Vic Morris lives in south Wales and is paralysed from the neck down as the result of an accident. With the aid of an 'equaliser' device invented by his coach, John Kelman, Vic shoots pistol and rifle.
Michael Whapples from Leicestershire is blind and shoots air rifle. In 2011 he was the first British shooter ever to compete at the Open European Shooting Championships for the Vision Impaired, held at Nitra, Slovakia.Read More
Stewart Nangle, a Lancastrian, is pictured shooting .22 pistol. What the photograph does not show is that at the time one of his legs was fitted with a metal frame that was bolted into the bones.
There are many different types of target shooting available for people to try in Great Britain. Some of them are readily accessible to disabled people, others less so. Also, shooting clubs and facilities do not all cater for every discipline; some only offer one, whilst larger complexes can cater for many of them. The only place in the country where almost all disciplines can be tried is Bisley Camp in Surrey, where the principal national governing bodies are based.
The DSP is working with various governing bodies on improving accessibility to the sport, so if the disciplines that you particularly fancy are not suitable for your type of disability at the moment, or are not currently available in your area, do not give up hope! The key skills for target shooting are very similar for all disciplines, so you could start with a different but similar option, learn those key skills, and take up your first choice when it is available to you.
For a summary of the principal target shooting options go to the Options page.
There are clubs all over the country that cater for varying types and degrees of disability, and the list is steadily growing longer. You can find out about clubs, shooting grounds and other facilities in your area from the relevant national governing body (see the Options page mentioned above, or look in Other Sites). Clubs and other facilities that are known to the DSP as being suitable for shooters with disabilities are listed on the page of Disabled-friendly Clubs under the Clubs menu, with links to their contact details, but this list is not exhaustive. There are many clubs that have never been asked specifically about taking disabled members, but which will happily to do so - it is always worth enquiring. If you have difficulty finding a suitable club the DSP may be able to help via its network of contacts, so please get in touch.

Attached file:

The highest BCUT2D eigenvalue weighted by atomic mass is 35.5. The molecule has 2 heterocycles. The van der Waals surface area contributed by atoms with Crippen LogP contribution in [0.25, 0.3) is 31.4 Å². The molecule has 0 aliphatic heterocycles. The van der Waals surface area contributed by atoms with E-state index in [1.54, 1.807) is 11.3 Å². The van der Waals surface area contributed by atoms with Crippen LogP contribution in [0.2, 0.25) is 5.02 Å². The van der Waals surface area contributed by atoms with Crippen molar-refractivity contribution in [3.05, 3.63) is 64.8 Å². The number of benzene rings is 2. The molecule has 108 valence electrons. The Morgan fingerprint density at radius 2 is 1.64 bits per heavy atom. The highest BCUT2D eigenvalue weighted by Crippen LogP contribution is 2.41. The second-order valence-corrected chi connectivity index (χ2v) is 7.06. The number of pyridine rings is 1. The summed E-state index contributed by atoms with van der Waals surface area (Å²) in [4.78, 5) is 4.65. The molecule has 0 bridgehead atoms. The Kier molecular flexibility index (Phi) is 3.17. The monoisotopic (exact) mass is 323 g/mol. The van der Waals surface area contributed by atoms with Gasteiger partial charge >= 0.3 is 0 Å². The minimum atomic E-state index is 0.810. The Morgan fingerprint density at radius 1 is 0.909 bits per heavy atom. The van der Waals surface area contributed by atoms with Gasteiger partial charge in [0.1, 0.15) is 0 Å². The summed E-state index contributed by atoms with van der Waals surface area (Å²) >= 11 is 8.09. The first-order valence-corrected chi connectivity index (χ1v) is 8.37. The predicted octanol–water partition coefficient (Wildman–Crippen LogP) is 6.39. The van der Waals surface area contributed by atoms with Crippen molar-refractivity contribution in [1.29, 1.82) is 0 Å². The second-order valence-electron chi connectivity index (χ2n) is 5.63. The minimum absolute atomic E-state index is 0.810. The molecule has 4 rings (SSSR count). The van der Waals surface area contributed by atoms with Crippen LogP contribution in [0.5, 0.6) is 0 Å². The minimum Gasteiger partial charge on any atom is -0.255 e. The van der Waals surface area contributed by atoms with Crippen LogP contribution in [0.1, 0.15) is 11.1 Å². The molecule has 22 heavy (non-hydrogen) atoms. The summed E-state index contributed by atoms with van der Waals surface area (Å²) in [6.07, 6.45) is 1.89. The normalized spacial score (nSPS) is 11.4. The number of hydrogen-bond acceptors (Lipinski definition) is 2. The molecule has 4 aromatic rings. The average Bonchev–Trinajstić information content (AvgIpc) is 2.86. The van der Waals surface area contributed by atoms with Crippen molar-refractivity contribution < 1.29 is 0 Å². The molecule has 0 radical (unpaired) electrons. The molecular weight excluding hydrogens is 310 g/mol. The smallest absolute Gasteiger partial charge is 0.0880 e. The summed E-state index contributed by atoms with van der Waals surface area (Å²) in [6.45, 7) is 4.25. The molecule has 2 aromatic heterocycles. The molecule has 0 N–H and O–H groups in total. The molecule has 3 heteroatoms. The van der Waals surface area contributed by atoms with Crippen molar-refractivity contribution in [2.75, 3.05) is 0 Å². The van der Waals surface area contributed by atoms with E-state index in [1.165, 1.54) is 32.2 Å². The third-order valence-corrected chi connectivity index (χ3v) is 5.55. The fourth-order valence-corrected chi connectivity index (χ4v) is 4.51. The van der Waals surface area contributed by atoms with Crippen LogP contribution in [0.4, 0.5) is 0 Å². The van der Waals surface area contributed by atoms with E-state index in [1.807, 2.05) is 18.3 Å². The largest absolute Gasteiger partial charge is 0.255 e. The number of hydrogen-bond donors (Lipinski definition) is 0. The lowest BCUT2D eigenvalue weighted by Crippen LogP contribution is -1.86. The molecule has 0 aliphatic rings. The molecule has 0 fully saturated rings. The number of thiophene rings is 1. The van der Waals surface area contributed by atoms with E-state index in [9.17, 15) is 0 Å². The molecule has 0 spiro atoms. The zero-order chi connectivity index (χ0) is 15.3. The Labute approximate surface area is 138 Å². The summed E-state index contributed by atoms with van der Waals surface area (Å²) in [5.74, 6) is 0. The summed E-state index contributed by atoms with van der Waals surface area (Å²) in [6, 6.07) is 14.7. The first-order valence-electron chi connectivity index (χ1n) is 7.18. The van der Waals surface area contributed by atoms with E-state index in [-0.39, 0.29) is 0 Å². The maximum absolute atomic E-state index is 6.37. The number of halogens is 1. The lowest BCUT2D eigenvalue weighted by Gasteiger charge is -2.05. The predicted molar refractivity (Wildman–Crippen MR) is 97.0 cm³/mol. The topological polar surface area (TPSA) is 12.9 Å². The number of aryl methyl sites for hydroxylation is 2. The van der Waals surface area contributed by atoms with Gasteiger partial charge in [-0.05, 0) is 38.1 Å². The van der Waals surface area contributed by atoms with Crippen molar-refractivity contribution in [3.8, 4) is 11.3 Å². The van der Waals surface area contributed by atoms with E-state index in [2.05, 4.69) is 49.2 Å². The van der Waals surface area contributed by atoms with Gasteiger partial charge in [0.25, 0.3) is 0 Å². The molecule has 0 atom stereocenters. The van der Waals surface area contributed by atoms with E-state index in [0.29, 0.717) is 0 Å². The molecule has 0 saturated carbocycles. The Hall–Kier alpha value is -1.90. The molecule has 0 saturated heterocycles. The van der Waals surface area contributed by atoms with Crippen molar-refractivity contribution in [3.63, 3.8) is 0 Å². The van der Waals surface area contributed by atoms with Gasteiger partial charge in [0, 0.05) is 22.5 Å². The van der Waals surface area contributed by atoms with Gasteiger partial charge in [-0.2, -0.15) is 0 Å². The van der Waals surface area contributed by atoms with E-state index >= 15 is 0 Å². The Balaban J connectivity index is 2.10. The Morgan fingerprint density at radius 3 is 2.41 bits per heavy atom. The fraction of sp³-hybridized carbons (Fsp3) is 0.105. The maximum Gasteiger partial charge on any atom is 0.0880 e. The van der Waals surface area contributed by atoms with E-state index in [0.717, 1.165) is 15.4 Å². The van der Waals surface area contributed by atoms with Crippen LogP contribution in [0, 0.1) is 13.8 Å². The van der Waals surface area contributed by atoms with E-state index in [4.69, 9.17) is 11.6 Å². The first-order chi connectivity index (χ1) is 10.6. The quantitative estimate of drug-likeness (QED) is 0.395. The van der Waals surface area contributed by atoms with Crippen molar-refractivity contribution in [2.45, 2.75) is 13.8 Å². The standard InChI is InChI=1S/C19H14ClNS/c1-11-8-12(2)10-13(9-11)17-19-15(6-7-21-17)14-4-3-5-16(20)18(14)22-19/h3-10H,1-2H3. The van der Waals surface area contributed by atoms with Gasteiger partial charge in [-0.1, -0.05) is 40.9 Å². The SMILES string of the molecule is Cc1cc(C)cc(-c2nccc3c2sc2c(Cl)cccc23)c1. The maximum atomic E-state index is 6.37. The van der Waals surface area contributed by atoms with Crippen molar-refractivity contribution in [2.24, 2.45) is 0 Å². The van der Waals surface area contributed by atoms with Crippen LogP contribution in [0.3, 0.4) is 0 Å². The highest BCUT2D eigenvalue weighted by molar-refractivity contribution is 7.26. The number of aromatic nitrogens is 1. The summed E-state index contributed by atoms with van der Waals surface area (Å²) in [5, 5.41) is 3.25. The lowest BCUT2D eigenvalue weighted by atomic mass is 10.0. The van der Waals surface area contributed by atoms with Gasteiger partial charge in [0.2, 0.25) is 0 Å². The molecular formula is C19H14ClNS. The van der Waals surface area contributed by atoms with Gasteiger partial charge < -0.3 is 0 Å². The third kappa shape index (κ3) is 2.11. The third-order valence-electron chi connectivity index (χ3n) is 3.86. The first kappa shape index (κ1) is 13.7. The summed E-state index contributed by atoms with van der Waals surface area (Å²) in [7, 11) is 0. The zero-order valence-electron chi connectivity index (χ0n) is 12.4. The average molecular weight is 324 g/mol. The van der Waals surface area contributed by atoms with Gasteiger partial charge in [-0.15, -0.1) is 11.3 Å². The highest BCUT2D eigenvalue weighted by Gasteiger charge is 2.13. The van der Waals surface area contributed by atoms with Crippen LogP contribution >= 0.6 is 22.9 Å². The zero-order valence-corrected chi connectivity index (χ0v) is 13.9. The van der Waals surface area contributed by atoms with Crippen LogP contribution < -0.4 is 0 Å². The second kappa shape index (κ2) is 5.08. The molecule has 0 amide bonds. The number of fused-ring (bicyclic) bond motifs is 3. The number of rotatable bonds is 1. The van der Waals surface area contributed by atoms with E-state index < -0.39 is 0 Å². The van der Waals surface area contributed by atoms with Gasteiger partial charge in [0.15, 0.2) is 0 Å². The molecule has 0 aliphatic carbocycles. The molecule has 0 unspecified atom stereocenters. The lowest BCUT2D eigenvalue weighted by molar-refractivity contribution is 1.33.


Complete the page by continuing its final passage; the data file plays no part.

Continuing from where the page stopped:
All clubs are different in character, so if possible it is worth visiting several to see what is on offer, and whether the ambience suits you!
Clubs will usually provide all the equipment needed, although most shooters choose to buy their own once they have settled into the sport. This need not be overly expensive, as there is an extensive market in secondhand kit.
If you use your club's equipment, the cost will be just the price of your pellets or ammunition, and membership subscriptions - probably around the cost of a pint or a cappuccino a week!
If you buy your own equipment and enter lots of competitions - as much as you want to spend.
For those who are keen and able enough, the top level available to a disabled shooter is competing at the Paralympics. Great Britain has produced quite a few Paralympic champions over the last 20 years. Those interested in reaching serious top-level competition should contact Disability Target Shooting GB.
There are some types and degrees of disability that do not meet the criteria for the Paralympic athlete categories. At the moment options for international competition for such people are limited, but they are expanding, and the DSP is encouraging development in this area.